An arrogant manager tends to hide their weaknesses by surrounding themselves with people with similar or worse faults. They mask their lack of self-confidence with cockiness. 

Enough about arrogance, let’s talk about confidence. 

What does confidence look like? A leader with self-confidence has a presence. They hold their head high. They are naturally warm and engaging. They speak with conviction and answer questions concisely and confidently. At the same time, they will readily admit when THEY don’t know something. Their confidence is rooted in competence. 

A confident leader will do what they believe is right, even if they know they will be criticized. This confidence enables them to take calculated risks in order to achieve better results. It allows them to admit when they are wrong or off course. They learn from their mistakes and freely share the lessons learned. Their confidence breeds confidence in everyone surrounding them. They are trusted as they will give credit where credit is due.  At the same time, they accept compliments and will express pride in accomplishments. They have a sense of self-esteem. There is no value in their waiting for others to acknowledge their success. 

People without confidence have a fear of accepting new challenges. They fear failure and avoid taking risks. They will work hard to cover up their mistakes and hope no one notices or worse yet – they will blame others. The behavior behind their fears holds them back in their career and their lives. 

Most important, confidence breeds confidence in your actions, directions, and decisions by your customers, peers, and team members. Confidence is key to your success as a leader.  

What is getting in your way of realizing confidence in yourself?  

Can one build self-confidence? Yes! It is not easy, but it is achievable.

Let me share my own story.   

There was a time in my life where I lived my life supported by someone I dearly loved and then he passed away suddenly in 1999. A piece of me died with him. To be candid, I went into a downward tail spin. I could not see my way forward without his love and support. I didn’t know how I could go on. As I searched for meaning, I would often spend my days in the Boston Museum of Art. While on one of my visits, I discovered this little square magnet.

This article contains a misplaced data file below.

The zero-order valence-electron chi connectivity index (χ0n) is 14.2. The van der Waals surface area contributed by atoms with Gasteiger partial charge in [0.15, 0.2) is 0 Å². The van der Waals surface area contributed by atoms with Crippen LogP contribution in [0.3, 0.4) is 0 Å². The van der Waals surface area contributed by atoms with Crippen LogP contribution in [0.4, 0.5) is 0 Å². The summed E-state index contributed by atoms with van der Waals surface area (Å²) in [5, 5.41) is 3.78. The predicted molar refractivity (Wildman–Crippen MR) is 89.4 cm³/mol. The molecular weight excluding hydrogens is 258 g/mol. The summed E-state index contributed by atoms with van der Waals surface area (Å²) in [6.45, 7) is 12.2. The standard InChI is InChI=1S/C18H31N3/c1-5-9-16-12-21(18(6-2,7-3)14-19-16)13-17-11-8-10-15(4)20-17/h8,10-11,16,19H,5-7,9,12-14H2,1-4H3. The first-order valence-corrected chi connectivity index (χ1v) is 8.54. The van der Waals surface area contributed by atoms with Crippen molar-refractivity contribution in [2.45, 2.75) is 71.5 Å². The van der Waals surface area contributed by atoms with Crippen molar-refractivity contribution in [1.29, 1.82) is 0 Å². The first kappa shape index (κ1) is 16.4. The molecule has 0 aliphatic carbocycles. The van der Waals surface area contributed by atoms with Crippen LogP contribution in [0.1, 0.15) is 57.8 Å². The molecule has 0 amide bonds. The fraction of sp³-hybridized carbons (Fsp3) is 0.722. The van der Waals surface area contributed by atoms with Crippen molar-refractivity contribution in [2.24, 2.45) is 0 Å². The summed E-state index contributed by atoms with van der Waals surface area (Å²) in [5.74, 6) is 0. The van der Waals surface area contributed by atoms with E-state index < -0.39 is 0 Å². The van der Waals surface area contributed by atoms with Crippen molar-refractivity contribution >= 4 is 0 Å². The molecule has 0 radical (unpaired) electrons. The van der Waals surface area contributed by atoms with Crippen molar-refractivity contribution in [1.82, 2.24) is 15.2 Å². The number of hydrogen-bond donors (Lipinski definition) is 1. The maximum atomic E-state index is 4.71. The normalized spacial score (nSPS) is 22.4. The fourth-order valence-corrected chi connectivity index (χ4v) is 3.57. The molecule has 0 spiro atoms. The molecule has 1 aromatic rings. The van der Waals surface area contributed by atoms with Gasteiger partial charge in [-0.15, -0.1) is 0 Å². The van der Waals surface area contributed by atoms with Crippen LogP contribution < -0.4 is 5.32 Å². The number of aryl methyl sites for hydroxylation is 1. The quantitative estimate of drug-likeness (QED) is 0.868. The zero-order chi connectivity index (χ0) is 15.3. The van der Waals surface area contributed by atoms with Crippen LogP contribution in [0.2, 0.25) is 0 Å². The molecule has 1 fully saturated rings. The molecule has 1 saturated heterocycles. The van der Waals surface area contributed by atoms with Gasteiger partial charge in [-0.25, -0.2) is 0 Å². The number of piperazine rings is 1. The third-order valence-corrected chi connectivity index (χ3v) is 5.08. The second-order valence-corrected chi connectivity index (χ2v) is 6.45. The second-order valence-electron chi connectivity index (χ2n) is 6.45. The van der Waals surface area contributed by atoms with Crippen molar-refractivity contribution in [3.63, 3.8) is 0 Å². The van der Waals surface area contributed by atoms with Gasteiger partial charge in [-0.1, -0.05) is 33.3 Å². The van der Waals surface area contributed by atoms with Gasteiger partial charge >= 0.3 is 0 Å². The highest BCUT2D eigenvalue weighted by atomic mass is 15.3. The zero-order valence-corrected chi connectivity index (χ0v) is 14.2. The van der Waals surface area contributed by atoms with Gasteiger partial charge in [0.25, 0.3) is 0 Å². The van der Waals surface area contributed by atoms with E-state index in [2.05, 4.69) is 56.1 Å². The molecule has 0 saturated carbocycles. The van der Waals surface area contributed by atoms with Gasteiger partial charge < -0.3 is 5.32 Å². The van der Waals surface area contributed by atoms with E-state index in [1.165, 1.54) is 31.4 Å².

It touched my heart like fireworks. At that point in my life just getting up scared me. I realized at that moment that I was in charge of my destiny and it was about time I took charge.  From that day forward, this magnet quote became my life mantra and it still is today. 

Let me share the WHY behind these words.  

These words are often attributed to the Eleanor Roosevelt. I ‘ve never found a publication where she directly said this exact phrase. Nevertheless, a woman I had long admired grew into my hero as I searched for the meaning behind the words on this magnet.

My search led me to a discover a small book of life lessons by Eleanor Roosevelt published in 1960: “You Learn by Living” with a chapter titled “Fear—the Great Enemy” in which she discusses the problems she experienced due to her excessive fears. She goes on to say in the book:  

Fear has always seemed to me to be the worst stumbling block which anyone has to face. It is the great crippler. Looking back, it strikes me that my childhood and my early youth were one long battle against fear. 

As she grew and matured, she made a conscious effort to reduce her fears and build her confidence by tackling the tasks that caused her apprehension head on. She explains her reasoning:  

“The danger lies in refusing to face the fear, in not daring to come to grips with it. If you fail anywhere along the line it will take away your confidence. You must make yourself succeed every time. You must do the thing you think you cannot do. 

 How does lack of confidence show up in an IT Leader?